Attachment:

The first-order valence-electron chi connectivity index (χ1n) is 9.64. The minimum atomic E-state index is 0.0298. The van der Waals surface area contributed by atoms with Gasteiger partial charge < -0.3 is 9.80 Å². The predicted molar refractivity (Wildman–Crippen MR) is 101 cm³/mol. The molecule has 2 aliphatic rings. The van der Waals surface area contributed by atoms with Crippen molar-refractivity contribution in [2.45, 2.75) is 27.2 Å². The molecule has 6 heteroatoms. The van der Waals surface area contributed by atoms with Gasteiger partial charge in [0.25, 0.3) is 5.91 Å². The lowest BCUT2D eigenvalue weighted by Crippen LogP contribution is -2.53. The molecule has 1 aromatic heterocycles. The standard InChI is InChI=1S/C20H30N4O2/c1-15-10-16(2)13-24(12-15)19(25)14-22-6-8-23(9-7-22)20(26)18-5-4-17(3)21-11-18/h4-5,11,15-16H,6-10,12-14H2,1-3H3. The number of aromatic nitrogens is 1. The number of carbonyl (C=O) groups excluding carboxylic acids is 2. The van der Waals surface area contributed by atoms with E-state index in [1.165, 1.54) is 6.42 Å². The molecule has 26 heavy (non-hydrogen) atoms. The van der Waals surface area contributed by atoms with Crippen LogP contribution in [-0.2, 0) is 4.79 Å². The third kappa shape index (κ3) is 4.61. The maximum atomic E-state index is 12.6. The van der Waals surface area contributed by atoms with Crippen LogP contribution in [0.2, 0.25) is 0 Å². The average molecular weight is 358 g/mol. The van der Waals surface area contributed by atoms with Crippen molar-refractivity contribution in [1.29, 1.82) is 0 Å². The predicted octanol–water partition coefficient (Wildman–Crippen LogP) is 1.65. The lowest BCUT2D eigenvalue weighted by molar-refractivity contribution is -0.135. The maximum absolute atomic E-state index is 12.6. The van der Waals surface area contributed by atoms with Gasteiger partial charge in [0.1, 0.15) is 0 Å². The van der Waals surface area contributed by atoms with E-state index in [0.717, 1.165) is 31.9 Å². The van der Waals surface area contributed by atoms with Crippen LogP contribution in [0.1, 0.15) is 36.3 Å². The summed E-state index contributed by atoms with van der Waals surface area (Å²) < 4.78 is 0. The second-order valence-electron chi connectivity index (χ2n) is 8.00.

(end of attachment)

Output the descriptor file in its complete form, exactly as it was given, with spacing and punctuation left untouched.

The first-order valence-electron chi connectivity index (χ1n) is 9.64. The minimum atomic E-state index is 0.0298. The van der Waals surface area contributed by atoms with Gasteiger partial charge < -0.3 is 9.80 Å². The predicted molar refractivity (Wildman–Crippen MR) is 101 cm³/mol. The molecule has 2 aliphatic rings. The van der Waals surface area contributed by atoms with Crippen molar-refractivity contribution in [2.45, 2.75) is 27.2 Å². The molecule has 6 heteroatoms. The van der Waals surface area contributed by atoms with Gasteiger partial charge in [0.25, 0.3) is 5.91 Å². The lowest BCUT2D eigenvalue weighted by Crippen LogP contribution is -2.53. The molecule has 1 aromatic heterocycles. The standard InChI is InChI=1S/C20H30N4O2/c1-15-10-16(2)13-24(12-15)19(25)14-22-6-8-23(9-7-22)20(26)18-5-4-17(3)21-11-18/h4-5,11,15-16H,6-10,12-14H2,1-3H3. The number of aromatic nitrogens is 1. The number of carbonyl (C=O) groups excluding carboxylic acids is 2. The van der Waals surface area contributed by atoms with E-state index in [1.165, 1.54) is 6.42 Å². The molecule has 26 heavy (non-hydrogen) atoms. The van der Waals surface area contributed by atoms with Crippen LogP contribution in [-0.2, 0) is 4.79 Å². The third kappa shape index (κ3) is 4.61. The maximum atomic E-state index is 12.6. The van der Waals surface area contributed by atoms with Crippen LogP contribution in [0.2, 0.25) is 0 Å². The average molecular weight is 358 g/mol. The van der Waals surface area contributed by atoms with Crippen molar-refractivity contribution in [1.29, 1.82) is 0 Å². The predicted octanol–water partition coefficient (Wildman–Crippen LogP) is 1.65. The lowest BCUT2D eigenvalue weighted by molar-refractivity contribution is -0.135. The maximum absolute atomic E-state index is 12.6. The van der Waals surface area contributed by atoms with Gasteiger partial charge in [0.1, 0.15) is 0 Å². The van der Waals surface area contributed by atoms with E-state index in [0.717, 1.165) is 31.9 Å². The van der Waals surface area contributed by atoms with Crippen LogP contribution in [0.1, 0.15) is 36.3 Å². The summed E-state index contributed by atoms with van der Waals surface area (Å²) < 4.78 is 0. The second-order valence-electron chi connectivity index (χ2n) is 8.00.